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tv   Symone  MSNBC  May 7, 2022 1:00pm-2:00pm PDT

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rebels wet she thinks on roe v. wade. and about that idea that women could be thrown in jail for making decisions about their own bodies? this is the thing that really has me tossing and turning a night. and the fact is that democrats, they have actually gotten a lot done. so when are there gonna start telling the voters that? i'll ask house democratic caucus chair all about it. welcome to the show, everyone. i'm simone sanders, and i have something to say. i want to start with ukraine, and when i learned about dr. jill biden's trip to the region. the first lady went to remain in school today to meet refugee children and to talk to men and women stepping up to take teach
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these traumatized young people. in my exclusive interview, doctor biden told me that she had to visit these teachers and spent mother's day weekend with ukrainian refugees after she saw pictures of families being ripped apart by war. but when dr. jill biden and i sat down i had to ask her about which she thought of the most heated debate in america right now. the leak of the supreme court opinion overturning roe v. wade. for the first time, folks, she did say where she stands? take a listen. dr. jill welcome. i cannot think of a better first guess from my first show than the first lady of the united states of america. i'm very excited to talk to you about your life, your family, your work, your trip that you're about to take. i want to first start with talking to you about something that is really weighing on the minds of hearts of so many americans right now. that is the prospect of roe v. wade being overturned. i want to talk to as a
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legislator, you're not a legislator. i wanna talk to you as a mother, as a grandmother. as a mother, and as a grandmother, what would you say to young women right now? particularly young women who are upset about the erosion of their ability to make a decision about their own body? >> i guess the first thing i would say is that, how shocking it was, actually, when we heard the news. joe and i got the call that it had been leaked. you know simone, i'm old enough that i can remember when roe v. wade passed. it's just shocking to think that that long ago, we thought everything was fine. it had finally passed. we thought for years -- we fought for years to get it passed. and then to hear the news, as we heard it. i have to say that, you know,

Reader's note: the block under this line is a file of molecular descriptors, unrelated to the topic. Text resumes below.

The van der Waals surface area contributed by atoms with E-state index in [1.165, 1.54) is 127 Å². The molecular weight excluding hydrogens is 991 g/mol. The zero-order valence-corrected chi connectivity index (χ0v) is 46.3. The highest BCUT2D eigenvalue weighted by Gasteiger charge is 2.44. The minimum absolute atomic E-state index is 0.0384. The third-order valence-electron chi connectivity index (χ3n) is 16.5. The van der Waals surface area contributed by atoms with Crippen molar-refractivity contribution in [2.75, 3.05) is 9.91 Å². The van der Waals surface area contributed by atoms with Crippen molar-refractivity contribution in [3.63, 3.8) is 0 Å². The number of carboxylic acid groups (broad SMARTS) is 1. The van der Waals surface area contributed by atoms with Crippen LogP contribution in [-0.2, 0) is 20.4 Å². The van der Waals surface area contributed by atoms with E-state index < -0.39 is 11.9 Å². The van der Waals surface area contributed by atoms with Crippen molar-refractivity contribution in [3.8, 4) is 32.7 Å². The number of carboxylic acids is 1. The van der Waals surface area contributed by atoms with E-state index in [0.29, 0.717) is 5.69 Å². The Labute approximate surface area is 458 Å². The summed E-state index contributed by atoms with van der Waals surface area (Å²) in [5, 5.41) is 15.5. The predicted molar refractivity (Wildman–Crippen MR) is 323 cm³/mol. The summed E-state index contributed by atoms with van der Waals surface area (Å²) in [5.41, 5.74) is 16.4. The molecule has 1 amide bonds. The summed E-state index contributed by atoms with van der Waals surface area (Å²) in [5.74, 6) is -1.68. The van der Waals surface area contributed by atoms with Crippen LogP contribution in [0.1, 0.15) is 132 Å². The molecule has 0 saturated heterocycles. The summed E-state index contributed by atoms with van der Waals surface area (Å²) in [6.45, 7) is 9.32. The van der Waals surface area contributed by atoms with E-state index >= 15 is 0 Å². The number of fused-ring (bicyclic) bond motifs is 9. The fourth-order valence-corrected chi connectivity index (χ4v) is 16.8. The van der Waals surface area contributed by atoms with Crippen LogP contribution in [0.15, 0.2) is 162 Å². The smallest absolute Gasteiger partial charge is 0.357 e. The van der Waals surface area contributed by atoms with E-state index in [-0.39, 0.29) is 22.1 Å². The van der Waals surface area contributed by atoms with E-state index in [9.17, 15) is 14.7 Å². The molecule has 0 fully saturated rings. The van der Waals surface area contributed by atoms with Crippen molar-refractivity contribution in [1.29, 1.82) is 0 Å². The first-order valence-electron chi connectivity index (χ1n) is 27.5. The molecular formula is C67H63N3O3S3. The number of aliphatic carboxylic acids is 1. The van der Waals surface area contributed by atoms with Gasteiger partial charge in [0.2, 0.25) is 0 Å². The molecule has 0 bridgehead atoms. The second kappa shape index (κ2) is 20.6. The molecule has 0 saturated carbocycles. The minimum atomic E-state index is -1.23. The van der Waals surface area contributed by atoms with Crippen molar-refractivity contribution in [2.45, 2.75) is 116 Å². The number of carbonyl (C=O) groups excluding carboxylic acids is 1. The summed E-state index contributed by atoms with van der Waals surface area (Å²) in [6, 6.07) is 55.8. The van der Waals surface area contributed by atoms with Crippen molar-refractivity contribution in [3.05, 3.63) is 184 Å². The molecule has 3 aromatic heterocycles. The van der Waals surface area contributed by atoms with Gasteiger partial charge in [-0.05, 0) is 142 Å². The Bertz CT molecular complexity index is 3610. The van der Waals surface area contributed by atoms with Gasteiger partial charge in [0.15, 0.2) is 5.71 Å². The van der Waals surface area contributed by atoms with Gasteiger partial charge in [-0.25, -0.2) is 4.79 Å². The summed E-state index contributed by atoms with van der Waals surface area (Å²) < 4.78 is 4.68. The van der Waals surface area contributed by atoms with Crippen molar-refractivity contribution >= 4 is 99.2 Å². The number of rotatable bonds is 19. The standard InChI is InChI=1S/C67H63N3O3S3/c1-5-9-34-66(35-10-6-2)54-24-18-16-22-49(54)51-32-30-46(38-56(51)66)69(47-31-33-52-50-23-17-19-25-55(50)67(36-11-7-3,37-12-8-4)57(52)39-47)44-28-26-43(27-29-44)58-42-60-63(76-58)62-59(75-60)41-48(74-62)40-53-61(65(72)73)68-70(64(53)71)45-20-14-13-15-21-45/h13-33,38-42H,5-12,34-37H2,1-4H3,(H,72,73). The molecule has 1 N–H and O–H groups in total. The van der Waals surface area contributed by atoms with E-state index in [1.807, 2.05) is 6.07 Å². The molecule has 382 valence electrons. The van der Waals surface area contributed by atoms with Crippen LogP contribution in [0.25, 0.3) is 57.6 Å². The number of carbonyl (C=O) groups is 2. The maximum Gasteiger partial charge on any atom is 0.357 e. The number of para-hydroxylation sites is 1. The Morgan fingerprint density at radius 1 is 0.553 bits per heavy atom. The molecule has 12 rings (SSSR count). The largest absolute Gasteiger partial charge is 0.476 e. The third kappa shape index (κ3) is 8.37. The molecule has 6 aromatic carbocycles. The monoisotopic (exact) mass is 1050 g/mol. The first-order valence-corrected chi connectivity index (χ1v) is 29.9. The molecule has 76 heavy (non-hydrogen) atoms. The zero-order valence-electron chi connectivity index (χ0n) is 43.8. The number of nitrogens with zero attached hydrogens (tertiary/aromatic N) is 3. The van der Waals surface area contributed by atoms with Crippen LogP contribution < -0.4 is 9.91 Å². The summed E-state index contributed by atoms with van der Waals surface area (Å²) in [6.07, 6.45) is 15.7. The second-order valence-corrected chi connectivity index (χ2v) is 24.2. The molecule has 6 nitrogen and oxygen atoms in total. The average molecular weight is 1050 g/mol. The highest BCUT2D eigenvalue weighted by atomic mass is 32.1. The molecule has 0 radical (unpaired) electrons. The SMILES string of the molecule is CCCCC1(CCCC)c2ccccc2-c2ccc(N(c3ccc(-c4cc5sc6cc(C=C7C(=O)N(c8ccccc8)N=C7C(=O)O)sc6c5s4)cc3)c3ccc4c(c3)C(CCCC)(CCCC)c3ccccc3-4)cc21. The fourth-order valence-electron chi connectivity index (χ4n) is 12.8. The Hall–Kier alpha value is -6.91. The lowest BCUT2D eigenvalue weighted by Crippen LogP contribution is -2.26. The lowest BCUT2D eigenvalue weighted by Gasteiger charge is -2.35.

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women are out there in front of the supreme court, but this is the chance, really, for people to take action. we can go out and protest all we want, but we have to take actions. this is when elections really matter. if it matters to you, to your viewers, they have to elect people that think the way they do. you know, i've been saying this for actually the last election, when i was out there on the stump for joe. because the president matters. the election of the president matters. he's the one who puts the justices on the court. if this goes to a state level, our state legislators are going to matter, to. so people are gonna have to get involved. that's the only way that this is going to change. if this goes through, this is going to hurt poor women and
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women of color. we cannot go back. >> let's talk about something that's keeping a very busy, particularly the trip that you're about to take. as doctor biden, the first lady, you have chosen this weekend, which is mother's day, you deliberately made the decision to spend mother's day, in eastern europe. visiting with refugees who are fleeing ukraine. tell us about the trip. >> i'm going to slovakia and romania. like most americans watching the tv, we saw all those mothers gathering their children, kissing their husbands goodbye. and then leaving the country. it was so emotional. and just so heart wrenching. i said to joe, i can't sit by, i can't -- i just can't sit by and do nothing. and so i knew mother's day was coming up, and i said to joe, i'm gonna go stand with the
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mothers of uk crane. they have to know that we're standing with them. i don't know about you simone, but when i see those mothers with those children, they are so resilient. and the little children pulling their suitcases and their backpacks. you just wonder, don't you ask yourself, could i do that? could i leave my country, my husband, everyone i love, and move on to something unknown? so you know, just their bravery, and the courage, and their strength j ust their bravery, an i will be there on mother's day, standing with the mothers of ukraine. >> how do you mentally prepared for something like that? i see the images. it is heartbreaking. it is truly heartbreaking, it's horrible. you talk about the resilience, i absolutely agree. how do you prepare for something like that, we are gonna say to those mothers? when is the message you're